Americans last year sent more than two billion Christmas cards, and a great many bore a familiar sentiment printed in an overseas factory and boxed for mass consumption. The more than 100 holiday cards in a new exhibition at the Smithsonian's Reynolds Center for American Art and Portraiture, each one designed by an artist for personal use, represent a fresher approach to a tradition that is for many of us, let's admit it, something of a chore. Most of the exhibition cards celebrate Christmas, while several acknowledge Hanukkah and the New Year. They were selected from the Archives of American Art's collection of artists' ephemera, which also includes journals, sales receipts and snapshots.
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The thick brushstrokes and cartoon-like blazing fireplace in Philip Guston's 1970s Christmas card are unmistakably his, reminiscent of his darkly primitive renderings of hooded Ku Klux Klan members. "Right away you see that style, but it's happy," Mary Savig, one of the exhibition curators, says of the Guston image.
In 1929, Alexander Calder, best known for his wondrous mobiles, took time out from Cirque Calder, the wire-sculpture circus he showed in Paris and New York City, to create a playful linocut New Year's card, perhaps the exhibition's most ribald season's greeting.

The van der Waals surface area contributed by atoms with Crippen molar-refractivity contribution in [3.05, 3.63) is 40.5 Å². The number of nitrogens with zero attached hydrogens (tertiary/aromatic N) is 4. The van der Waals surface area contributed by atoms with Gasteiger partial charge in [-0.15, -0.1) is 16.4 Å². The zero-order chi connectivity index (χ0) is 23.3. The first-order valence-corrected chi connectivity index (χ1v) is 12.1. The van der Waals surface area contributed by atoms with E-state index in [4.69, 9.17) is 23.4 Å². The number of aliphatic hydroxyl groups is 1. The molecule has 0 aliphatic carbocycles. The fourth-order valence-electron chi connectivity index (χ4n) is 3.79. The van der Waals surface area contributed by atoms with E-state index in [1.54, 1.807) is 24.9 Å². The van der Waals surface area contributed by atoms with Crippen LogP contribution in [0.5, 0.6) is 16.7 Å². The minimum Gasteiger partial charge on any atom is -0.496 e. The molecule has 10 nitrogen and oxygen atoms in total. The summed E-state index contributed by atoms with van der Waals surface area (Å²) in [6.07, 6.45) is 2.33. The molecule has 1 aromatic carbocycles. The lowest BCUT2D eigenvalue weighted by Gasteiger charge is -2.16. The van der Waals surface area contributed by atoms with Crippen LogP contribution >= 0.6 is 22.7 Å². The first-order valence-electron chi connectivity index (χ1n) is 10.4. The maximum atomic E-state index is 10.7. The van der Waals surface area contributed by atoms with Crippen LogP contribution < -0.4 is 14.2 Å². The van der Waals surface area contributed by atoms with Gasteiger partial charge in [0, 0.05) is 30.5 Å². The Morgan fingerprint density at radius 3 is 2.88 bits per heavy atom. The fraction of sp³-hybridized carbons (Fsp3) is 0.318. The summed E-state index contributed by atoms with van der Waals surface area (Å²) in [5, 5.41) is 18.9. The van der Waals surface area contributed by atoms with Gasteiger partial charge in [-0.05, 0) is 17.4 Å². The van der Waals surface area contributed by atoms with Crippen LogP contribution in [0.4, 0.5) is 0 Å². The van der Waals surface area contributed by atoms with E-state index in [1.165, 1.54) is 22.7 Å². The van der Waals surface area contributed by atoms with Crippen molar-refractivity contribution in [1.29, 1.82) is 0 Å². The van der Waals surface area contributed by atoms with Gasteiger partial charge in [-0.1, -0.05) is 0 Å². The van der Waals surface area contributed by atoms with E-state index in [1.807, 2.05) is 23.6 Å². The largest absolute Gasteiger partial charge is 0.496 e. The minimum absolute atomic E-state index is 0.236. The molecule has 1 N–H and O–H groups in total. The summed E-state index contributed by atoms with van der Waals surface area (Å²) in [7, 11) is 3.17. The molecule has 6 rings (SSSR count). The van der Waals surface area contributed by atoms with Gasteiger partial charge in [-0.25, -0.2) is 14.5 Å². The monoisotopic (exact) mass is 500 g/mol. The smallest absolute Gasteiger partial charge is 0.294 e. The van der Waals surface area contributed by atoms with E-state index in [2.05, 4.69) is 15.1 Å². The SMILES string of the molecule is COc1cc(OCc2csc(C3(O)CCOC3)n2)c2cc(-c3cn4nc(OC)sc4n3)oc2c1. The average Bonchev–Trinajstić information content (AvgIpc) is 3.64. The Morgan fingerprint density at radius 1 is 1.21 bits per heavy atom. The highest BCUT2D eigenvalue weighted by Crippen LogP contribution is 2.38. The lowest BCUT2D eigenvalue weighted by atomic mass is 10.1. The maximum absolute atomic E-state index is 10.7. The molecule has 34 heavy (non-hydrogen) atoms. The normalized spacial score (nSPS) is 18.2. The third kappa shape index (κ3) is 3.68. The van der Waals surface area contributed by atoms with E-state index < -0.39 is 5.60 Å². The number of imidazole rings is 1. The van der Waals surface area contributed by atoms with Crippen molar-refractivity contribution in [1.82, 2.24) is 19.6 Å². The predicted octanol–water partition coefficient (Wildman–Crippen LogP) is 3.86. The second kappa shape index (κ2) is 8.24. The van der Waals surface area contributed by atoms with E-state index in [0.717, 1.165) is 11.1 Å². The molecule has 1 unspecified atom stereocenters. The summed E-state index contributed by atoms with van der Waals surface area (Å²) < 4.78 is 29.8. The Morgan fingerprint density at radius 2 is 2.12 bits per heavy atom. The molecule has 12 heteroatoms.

A 1989 card by Pablo Cano, a Miami-based Cuban-American artist known for his marionettes, depicts a dove in a swirl of blue. "This would sell well," says Savig, who, as it happens, worked for a greeting-card company in Minnesota during high school. "Doves always sell well."
But the cards in this exhibition weren't about making money. They were for friends, family and maybe a gallery owner or two. Not meant for public viewing, they give us an intimate, unguarded view of artists doing what we count on artists to do: break through the canned sentiments and commercial clutter of their time to make a personal statement.